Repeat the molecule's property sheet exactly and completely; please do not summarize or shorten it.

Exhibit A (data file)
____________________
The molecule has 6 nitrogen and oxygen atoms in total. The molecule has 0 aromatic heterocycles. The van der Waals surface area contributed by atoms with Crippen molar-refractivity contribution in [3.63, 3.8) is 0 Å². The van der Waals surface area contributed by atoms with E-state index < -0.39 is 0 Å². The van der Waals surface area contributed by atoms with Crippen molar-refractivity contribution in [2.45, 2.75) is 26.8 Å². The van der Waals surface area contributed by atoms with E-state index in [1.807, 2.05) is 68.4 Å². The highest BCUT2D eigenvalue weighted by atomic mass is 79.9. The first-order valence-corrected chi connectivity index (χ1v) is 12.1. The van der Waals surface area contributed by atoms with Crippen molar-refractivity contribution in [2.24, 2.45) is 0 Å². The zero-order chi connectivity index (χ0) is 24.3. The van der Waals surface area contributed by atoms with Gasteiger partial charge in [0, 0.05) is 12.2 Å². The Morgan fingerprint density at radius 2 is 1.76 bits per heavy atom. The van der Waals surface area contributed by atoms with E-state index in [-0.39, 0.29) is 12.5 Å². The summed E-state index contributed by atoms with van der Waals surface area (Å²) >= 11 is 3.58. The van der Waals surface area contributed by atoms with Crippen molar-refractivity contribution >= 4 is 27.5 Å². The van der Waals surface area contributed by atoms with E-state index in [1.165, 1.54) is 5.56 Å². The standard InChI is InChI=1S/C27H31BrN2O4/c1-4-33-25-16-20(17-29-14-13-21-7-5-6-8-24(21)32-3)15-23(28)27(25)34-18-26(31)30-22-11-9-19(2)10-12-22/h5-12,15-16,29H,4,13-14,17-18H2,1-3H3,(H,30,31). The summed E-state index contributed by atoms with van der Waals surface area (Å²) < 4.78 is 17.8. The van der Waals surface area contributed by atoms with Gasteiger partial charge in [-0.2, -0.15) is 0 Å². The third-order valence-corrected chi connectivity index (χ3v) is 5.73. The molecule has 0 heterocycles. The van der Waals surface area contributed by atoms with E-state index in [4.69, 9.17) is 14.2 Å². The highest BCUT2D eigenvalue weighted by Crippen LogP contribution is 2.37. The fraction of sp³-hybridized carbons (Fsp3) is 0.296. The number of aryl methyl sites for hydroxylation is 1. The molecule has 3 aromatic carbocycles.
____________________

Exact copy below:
The molecule has 6 nitrogen and oxygen atoms in total. The molecule has 0 aromatic heterocycles. The van der Waals surface area contributed by atoms with Crippen molar-refractivity contribution in [3.63, 3.8) is 0 Å². The van der Waals surface area contributed by atoms with E-state index < -0.39 is 0 Å². The van der Waals surface area contributed by atoms with Crippen molar-refractivity contribution in [2.45, 2.75) is 26.8 Å². The van der Waals surface area contributed by atoms with E-state index in [1.807, 2.05) is 68.4 Å². The highest BCUT2D eigenvalue weighted by atomic mass is 79.9. The first-order valence-corrected chi connectivity index (χ1v) is 12.1. The van der Waals surface area contributed by atoms with Crippen molar-refractivity contribution in [2.24, 2.45) is 0 Å². The zero-order chi connectivity index (χ0) is 24.3. The van der Waals surface area contributed by atoms with Gasteiger partial charge in [0, 0.05) is 12.2 Å². The Morgan fingerprint density at radius 2 is 1.76 bits per heavy atom. The van der Waals surface area contributed by atoms with E-state index in [-0.39, 0.29) is 12.5 Å². The summed E-state index contributed by atoms with van der Waals surface area (Å²) >= 11 is 3.58. The van der Waals surface area contributed by atoms with Crippen molar-refractivity contribution >= 4 is 27.5 Å². The van der Waals surface area contributed by atoms with E-state index in [1.165, 1.54) is 5.56 Å². The standard InChI is InChI=1S/C27H31BrN2O4/c1-4-33-25-16-20(17-29-14-13-21-7-5-6-8-24(21)32-3)15-23(28)27(25)34-18-26(31)30-22-11-9-19(2)10-12-22/h5-12,15-16,29H,4,13-14,17-18H2,1-3H3,(H,30,31). The summed E-state index contributed by atoms with van der Waals surface area (Å²) < 4.78 is 17.8. The van der Waals surface area contributed by atoms with Gasteiger partial charge in [-0.2, -0.15) is 0 Å². The third-order valence-corrected chi connectivity index (χ3v) is 5.73. The molecule has 0 heterocycles. The van der Waals surface area contributed by atoms with E-state index in [4.69, 9.17) is 14.2 Å². The highest BCUT2D eigenvalue weighted by Crippen LogP contribution is 2.37. The fraction of sp³-hybridized carbons (Fsp3) is 0.296. The number of aryl methyl sites for hydroxylation is 1. The molecule has 3 aromatic carbocycles.